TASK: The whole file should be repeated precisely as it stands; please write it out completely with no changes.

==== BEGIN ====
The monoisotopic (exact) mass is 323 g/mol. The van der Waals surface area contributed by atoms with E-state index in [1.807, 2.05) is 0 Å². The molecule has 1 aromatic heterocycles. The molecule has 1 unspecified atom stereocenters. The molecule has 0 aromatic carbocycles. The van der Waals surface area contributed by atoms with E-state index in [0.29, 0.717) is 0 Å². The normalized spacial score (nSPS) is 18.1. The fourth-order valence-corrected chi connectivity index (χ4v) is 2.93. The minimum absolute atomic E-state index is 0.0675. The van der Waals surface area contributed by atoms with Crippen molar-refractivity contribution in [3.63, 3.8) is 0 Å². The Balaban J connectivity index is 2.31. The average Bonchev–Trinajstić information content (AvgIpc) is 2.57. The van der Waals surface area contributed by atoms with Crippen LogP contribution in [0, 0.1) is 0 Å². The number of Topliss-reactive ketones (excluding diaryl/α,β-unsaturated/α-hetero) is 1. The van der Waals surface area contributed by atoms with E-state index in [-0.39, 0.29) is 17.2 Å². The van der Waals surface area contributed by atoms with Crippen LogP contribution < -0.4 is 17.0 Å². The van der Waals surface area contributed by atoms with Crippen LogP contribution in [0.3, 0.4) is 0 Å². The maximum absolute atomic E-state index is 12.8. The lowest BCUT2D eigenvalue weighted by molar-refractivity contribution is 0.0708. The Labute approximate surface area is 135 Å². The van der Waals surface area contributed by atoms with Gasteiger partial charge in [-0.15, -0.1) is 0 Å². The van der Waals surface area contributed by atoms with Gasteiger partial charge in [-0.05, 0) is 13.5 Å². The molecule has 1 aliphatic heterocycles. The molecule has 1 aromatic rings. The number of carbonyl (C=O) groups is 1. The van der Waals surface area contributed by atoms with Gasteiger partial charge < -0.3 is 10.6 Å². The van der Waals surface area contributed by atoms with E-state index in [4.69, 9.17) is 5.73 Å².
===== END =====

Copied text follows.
The monoisotopic (exact) mass is 323 g/mol. The van der Waals surface area contributed by atoms with E-state index in [1.807, 2.05) is 0 Å². The molecule has 1 aromatic heterocycles. The molecule has 1 unspecified atom stereocenters. The molecule has 0 aromatic carbocycles. The van der Waals surface area contributed by atoms with E-state index in [0.29, 0.717) is 0 Å². The normalized spacial score (nSPS) is 18.1. The fourth-order valence-corrected chi connectivity index (χ4v) is 2.93. The minimum absolute atomic E-state index is 0.0675. The van der Waals surface area contributed by atoms with Crippen molar-refractivity contribution in [3.63, 3.8) is 0 Å². The Balaban J connectivity index is 2.31. The average Bonchev–Trinajstić information content (AvgIpc) is 2.57. The van der Waals surface area contributed by atoms with Crippen LogP contribution in [0, 0.1) is 0 Å². The number of Topliss-reactive ketones (excluding diaryl/α,β-unsaturated/α-hetero) is 1. The van der Waals surface area contributed by atoms with E-state index in [-0.39, 0.29) is 17.2 Å². The van der Waals surface area contributed by atoms with Crippen LogP contribution < -0.4 is 17.0 Å². The van der Waals surface area contributed by atoms with Crippen LogP contribution in [0.3, 0.4) is 0 Å². The maximum absolute atomic E-state index is 12.8. The lowest BCUT2D eigenvalue weighted by molar-refractivity contribution is 0.0708. The Labute approximate surface area is 135 Å². The van der Waals surface area contributed by atoms with Gasteiger partial charge in [-0.15, -0.1) is 0 Å². The van der Waals surface area contributed by atoms with Gasteiger partial charge in [-0.05, 0) is 13.5 Å². The molecule has 1 aliphatic heterocycles. The molecule has 1 aromatic rings. The number of carbonyl (C=O) groups is 1. The van der Waals surface area contributed by atoms with Gasteiger partial charge < -0.3 is 10.6 Å². The van der Waals surface area contributed by atoms with E-state index in [4.69, 9.17) is 5.73 Å².